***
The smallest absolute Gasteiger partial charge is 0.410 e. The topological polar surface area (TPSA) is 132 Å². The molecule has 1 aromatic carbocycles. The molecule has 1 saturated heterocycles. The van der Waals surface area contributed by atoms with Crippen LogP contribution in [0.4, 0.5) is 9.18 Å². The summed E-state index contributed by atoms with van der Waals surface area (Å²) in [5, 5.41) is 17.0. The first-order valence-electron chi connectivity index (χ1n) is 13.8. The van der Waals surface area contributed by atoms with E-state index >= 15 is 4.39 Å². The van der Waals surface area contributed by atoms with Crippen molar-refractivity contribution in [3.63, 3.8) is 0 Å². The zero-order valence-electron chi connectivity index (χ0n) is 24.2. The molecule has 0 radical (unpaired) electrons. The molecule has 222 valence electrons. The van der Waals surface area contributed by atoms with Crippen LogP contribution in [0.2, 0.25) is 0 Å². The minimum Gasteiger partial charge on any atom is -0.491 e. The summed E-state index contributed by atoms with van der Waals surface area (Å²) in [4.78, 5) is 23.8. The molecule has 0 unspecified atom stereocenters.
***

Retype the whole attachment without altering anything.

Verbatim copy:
The smallest absolute Gasteiger partial charge is 0.410 e. The topological polar surface area (TPSA) is 132 Å². The molecule has 1 aromatic carbocycles. The molecule has 1 saturated heterocycles. The van der Waals surface area contributed by atoms with Crippen LogP contribution in [0.4, 0.5) is 9.18 Å². The summed E-state index contributed by atoms with van der Waals surface area (Å²) in [5, 5.41) is 17.0. The first-order valence-electron chi connectivity index (χ1n) is 13.8. The van der Waals surface area contributed by atoms with E-state index >= 15 is 4.39 Å². The van der Waals surface area contributed by atoms with Crippen molar-refractivity contribution in [3.63, 3.8) is 0 Å². The zero-order valence-electron chi connectivity index (χ0n) is 24.2. The molecule has 0 radical (unpaired) electrons. The molecule has 222 valence electrons. The van der Waals surface area contributed by atoms with Crippen LogP contribution in [0.2, 0.25) is 0 Å². The minimum Gasteiger partial charge on any atom is -0.491 e. The summed E-state index contributed by atoms with van der Waals surface area (Å²) in [4.78, 5) is 23.8. The molecule has 0 unspecified atom stereocenters.